My Visa extension beyond 59 days in the Philippines
My visa was about to expire. So I downloaded the necessary forms from the official website of the Bureau of Immigration and headed to Batangas for an extension. Since the Bureau of Immigration closed the office in Puerto Galera, it is either Calapan or Batangas. I felt like a boat ride and some shopping in the mall so I headed to Batangas.
Since I am going to stay long term in the Philippines I also need to apply for an ACR iCard. So I had a lot of documents to fill out.
I kind of struggled my way through the ACR iCard document. But I shouldn’t have bothered. The ladies at Immigration helped me fill them out.
I entered the immigration office that had a lot of tables set as if there was going to be a wedding or something. White and blue tablecloths and centre-pieces, a buffet to be were set out and I was told that is was the Station Chief’s birthday that day. And I was happily invited to stay for the mass that was about to happen.
Gosh…really……so there I sat: listening to a Catholic mass in Tagalog, getting holy water thrown on me and the iPhone I used for some reading while sitting it out.
I planned to refuse the lunch, but there was no refusal possible without hurting feelings, and being impolite so I accepted the plate and went in line for the buffet. I congratulated the Station Chief who said he was so happy I could join and stay for lunch. Yeah, I mean: what else to do? They had my passport. *grin*
The food was lovely, the hospitality was very Filipino: I mean once you had your plate you were left on your own to work out the rules and social habits. Of which I do not understand one bit!
In the Netherlands birthdays aren’t celebrated like this: you have a coffee break with colleagues around 10 a.m. share your home-baked apple pie or fruit pie that you picked up earlier that morning at the bakery shop and that’s it. Maybe they have a gift voucher for you, or if they are really into you a personal gift, but there it stops. And by 10.30 business is back to normal and the flowers on your desk are the silent remains of your ‘party’.
Here it was a time consuming and service disrupting thing that kept going on and on, even the karaoke machine was in the waiting area of the Bureau ready to be used. Lucky for me my passport came back before that started.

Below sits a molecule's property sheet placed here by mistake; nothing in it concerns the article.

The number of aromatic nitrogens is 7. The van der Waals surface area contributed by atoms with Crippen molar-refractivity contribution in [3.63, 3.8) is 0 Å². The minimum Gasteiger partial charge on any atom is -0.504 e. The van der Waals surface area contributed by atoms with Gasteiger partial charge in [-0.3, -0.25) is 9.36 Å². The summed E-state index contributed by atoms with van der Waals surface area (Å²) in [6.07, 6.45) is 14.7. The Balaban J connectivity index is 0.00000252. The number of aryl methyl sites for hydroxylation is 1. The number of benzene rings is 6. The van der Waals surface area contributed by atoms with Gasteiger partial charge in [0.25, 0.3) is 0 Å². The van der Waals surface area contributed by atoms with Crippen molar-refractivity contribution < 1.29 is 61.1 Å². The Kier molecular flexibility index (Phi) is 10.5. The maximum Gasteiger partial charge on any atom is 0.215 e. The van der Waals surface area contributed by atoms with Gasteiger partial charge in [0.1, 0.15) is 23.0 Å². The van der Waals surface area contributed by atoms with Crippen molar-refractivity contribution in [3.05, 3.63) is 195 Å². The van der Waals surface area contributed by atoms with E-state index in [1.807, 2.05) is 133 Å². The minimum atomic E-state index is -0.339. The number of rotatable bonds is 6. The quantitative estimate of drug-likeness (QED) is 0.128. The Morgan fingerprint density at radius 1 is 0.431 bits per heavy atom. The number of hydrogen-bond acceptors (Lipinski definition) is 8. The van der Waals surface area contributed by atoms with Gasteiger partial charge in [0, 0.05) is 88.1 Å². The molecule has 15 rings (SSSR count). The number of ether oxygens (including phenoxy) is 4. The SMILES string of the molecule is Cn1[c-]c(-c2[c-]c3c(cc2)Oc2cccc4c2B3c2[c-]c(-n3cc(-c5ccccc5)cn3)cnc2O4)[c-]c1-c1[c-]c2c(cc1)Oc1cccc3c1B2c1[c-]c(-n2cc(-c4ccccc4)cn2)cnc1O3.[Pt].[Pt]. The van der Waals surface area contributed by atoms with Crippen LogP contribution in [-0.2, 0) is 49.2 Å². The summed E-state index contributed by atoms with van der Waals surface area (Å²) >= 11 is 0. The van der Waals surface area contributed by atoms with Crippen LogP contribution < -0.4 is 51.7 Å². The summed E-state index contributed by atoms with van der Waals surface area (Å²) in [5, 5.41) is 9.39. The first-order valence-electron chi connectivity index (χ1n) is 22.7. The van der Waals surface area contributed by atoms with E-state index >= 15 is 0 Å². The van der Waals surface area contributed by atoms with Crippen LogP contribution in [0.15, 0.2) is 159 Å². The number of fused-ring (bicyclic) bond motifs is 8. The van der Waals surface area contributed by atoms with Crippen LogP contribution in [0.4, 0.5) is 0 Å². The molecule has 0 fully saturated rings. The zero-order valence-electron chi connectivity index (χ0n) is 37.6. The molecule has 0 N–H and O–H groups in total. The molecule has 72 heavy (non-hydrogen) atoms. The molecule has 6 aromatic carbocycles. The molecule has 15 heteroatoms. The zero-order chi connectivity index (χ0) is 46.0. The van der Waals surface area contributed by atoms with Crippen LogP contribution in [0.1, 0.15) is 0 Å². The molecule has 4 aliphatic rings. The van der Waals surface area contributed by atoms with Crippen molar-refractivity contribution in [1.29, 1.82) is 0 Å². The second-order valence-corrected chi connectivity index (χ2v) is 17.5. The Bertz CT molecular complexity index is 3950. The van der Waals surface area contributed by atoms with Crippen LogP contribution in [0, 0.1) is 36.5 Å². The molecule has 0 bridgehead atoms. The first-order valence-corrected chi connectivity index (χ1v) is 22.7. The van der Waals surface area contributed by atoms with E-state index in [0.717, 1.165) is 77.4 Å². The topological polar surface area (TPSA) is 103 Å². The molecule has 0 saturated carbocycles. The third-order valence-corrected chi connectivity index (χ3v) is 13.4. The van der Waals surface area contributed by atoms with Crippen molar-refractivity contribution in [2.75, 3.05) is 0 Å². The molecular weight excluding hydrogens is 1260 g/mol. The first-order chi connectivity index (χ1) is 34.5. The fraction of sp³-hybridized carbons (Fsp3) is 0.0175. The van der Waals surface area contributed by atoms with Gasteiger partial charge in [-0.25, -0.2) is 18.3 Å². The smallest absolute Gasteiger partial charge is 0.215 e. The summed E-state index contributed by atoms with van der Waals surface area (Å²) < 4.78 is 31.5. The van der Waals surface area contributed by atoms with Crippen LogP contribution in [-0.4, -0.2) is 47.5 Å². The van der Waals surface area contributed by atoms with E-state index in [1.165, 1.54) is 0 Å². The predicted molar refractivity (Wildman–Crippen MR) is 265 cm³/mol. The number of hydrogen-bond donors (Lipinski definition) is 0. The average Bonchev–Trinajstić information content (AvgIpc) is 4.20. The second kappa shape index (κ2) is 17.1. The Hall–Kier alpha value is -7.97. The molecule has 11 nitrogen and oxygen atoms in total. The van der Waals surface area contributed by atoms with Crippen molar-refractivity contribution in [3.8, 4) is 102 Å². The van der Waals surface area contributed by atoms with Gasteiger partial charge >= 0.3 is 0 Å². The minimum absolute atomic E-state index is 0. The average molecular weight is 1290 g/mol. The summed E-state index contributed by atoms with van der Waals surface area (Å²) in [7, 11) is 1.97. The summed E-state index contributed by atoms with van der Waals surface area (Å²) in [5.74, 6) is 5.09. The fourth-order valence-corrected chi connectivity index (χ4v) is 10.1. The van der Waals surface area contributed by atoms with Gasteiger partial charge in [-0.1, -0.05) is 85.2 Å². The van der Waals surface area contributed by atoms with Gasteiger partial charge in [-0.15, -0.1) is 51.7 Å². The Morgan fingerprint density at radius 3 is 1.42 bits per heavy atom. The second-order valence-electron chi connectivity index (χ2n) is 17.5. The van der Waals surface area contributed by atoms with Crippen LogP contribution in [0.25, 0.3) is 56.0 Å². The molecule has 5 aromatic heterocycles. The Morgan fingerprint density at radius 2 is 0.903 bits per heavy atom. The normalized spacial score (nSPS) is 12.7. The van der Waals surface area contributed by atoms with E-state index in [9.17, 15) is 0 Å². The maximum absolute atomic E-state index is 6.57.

How would I have politely talked my way out of karaoke at the Bureau of Immigration?
So belly filled, confused over the bill and the fact that I only could extend my visa for 2 months and not for 6, and that an express fee was charged for my ACR card and I still had to week for approximately a week or maybe longer (???) before I could return to pick that up. They even suggested I waited two months and pick it up at my next visa renewal.
Please do phone if it is ready ma’am before you come to pick it up, the friendly smiling girls told me. I never got to ask what the express fee was for.
The heat outside hit me when I stepped out of the air-conned building.
That was an awkward experience!
I had yet another photograph taken and handed in 3 with the forms, my fingerprints were taken digitally with a machine that had such a dirty screen that one must wonder whether it will be my prints that go on the record. And I was the proud owner of my own passport again with a piece of paper sticking out that was stapled to the last page with my computer number on it, which I was told not to be removed. In my other hand was the solemn declaration that I was not on any blacklist or a wanted criminal and a receipt with all the fees charged.
But most important: in my passport was a two months extension.
I got that without any proof of income and no onward ticket. So much for all those people sharing in their blogs and YouTube channels that you need all that for your visa extension. When applying for a visa after you have stayed for 59 days in the Philippines one coming from Europe does not need such proof!
I can stay up till 36 months, by just extending my visa every 2 months at any field office or 6 months at a district office, the lady of the Bureau told me.
And in probably a week or so, maybe a little later, I also will be the proud owner of an ACR iCard.
Jeanette, a Dutch female nomad, started to travel the world at the age of 17. Walker of beaches, shell searcher, and iPhone photographer. Always horizon bound preferably on a motorcycle.
Currently, she lives in a desert village in Baja California Sur in Mexico.
She is an emigration coach and works online.
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